Journal of Applied Mathematics

Volume 2013 (2013), Article ID 818242, 7 pages

http://dx.doi.org/10.1155/2013/818242

## Adaptive Synchronization of Complex Dynamical Networks Governed by Local Lipschitz Nonlinearlity on Switching Topology

^{1}College of Science, North China University of Technology, Beijing 100144, China^{2}Department of Automation, Shanghai Jiao Tong University, Shanghai 200240, China^{3}College of Computer and Information Engineering, Beijing Technology and Business University, Beijing 100048, China^{4}Department of Industrial Engineering and Management, College of Engineering, Peking University, Beijing 100871, China^{5}Department of Control Science and Engineering, Key Laboratory of Image Processing and Intelligent Control of Education Ministry of China, Huazhong University of Science and Technology, Wuhan 430074, China

Received 20 December 2012; Accepted 12 August 2013

Academic Editor: Yannick De Decker

Copyright © 2013 Bo Liu et al. This is an open access article distributed under the Creative Commons Attribution License, which permits unrestricted use, distribution, and reproduction in any medium, provided the original work is properly cited.

#### Abstract

This paper investigates the adaptive synchronization of complex dynamical networks satisfying the local Lipschitz condition with switching topology. Based on differential inclusion and nonsmooth analysis, it is proved that all nodes can converge to the synchronous state, even though only one node is informed by the synchronous state via introducing decentralized adaptive strategies to the coupling strengths and feedback gains. Finally, some numerical simulations are worked out to illustrate the analytical results.

#### 1. Introduction

In recent years, the research on the synchronization of complex dynamical networks has attracted great attention and emerged a large number of outstanding works (e.g., [1–8] and the references therein).

For a network, the synchronization implies that all nodes will converge to the same state, which can be a homogeneous equilibrium point or a periodic orbit. To enhance the synchronization of such network, a lot of research methods are developed, and one of the most significant methods is to design effective adaptive strategies for the relevant parameters, such as the coupling strengths and the feedback gains [1–4, 8–10]. In references [4, 10, 11], there must have information channel by using a special indicator function; however, in reality, the information channel between any two nodes of a network may be lost or changed. Driven by it, we will investigate the synchronization of the complex dynamical networks with switching topology, which can lead to some information channels that occurred as well as another information channels that disappeared, by introducing adaptive strategies to the coupling strengths and feedback gains. Different from [8], the coupling strengths are dynamic and variable, which can change according to the switching signal, the neighbor rule, and the switched coupling configuration . Yet, “fast switching” [5] is hardly to be realized and bears new features and difficulties. Here, we attack the problem by invoking the theory of differential inclusion and nonsmooth analysis [12–18].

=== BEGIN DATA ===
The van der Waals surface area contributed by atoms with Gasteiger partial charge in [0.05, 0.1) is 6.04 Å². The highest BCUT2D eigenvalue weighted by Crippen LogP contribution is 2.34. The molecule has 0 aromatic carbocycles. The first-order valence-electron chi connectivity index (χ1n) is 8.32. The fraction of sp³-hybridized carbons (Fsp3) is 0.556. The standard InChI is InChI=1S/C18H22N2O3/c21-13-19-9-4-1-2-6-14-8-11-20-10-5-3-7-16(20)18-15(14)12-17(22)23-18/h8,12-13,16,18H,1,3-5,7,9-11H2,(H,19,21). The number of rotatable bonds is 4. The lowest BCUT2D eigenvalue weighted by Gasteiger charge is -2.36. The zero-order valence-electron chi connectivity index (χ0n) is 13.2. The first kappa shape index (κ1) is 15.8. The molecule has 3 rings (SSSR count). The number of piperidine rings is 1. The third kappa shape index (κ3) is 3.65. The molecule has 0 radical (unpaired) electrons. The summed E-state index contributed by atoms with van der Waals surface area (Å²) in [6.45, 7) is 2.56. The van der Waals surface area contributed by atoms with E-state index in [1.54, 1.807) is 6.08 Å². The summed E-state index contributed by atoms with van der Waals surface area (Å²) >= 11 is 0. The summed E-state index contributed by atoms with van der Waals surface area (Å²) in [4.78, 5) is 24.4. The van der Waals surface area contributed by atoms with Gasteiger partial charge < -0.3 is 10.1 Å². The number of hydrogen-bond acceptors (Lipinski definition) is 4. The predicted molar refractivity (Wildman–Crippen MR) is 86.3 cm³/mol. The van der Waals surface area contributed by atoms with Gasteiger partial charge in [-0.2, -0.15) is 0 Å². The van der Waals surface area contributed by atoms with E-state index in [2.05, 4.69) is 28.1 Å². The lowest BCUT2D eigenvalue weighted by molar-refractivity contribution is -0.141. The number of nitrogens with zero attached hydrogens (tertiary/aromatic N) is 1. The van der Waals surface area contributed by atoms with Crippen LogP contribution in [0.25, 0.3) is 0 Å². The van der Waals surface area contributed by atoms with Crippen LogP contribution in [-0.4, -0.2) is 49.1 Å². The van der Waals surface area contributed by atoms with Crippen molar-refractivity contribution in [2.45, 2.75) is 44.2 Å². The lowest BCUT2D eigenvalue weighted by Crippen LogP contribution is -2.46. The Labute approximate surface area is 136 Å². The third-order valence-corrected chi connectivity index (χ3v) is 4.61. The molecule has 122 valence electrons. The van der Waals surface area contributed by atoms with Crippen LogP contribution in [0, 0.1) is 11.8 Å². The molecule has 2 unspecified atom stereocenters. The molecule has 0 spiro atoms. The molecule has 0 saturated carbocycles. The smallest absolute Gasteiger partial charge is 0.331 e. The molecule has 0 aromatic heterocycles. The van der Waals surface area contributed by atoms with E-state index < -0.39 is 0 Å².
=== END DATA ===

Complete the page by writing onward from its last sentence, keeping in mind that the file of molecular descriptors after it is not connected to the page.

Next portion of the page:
So far, most attentions have been focused on nonlinear dynamics satisfying the globally Lipschitz condition. However, many known systems only satisfy the local Lipschitz condition, such as Lorenz system, Chen system, and FitzHugh-Rinzel system [9–11]. In this paper, we will also examine nonlinear dynamics of such complex network satisfying the local Lipschitz condition.

The main contribution of the current work lies in characterizing synchronization of complex dynamical networks. First, the nonlinear dynamics of all nodes and the synchronous goal satisfies the local Lipschitz condition. Second, the adaptive strategies are introduced to the coupling strengths and the feedback gains. Third, the topology of complex dynamical networks can switch even though the information is discontinue, we can also solves the synchronization based on differential inclusion and nonsmooth analysis. In this paper, we will prove that all nodes of the complex dynamical network which is steered by the adaptive strategies can converge to the synchronous goal, even though only one node is informed by the synchronous goal if the neighboring graph remains connected.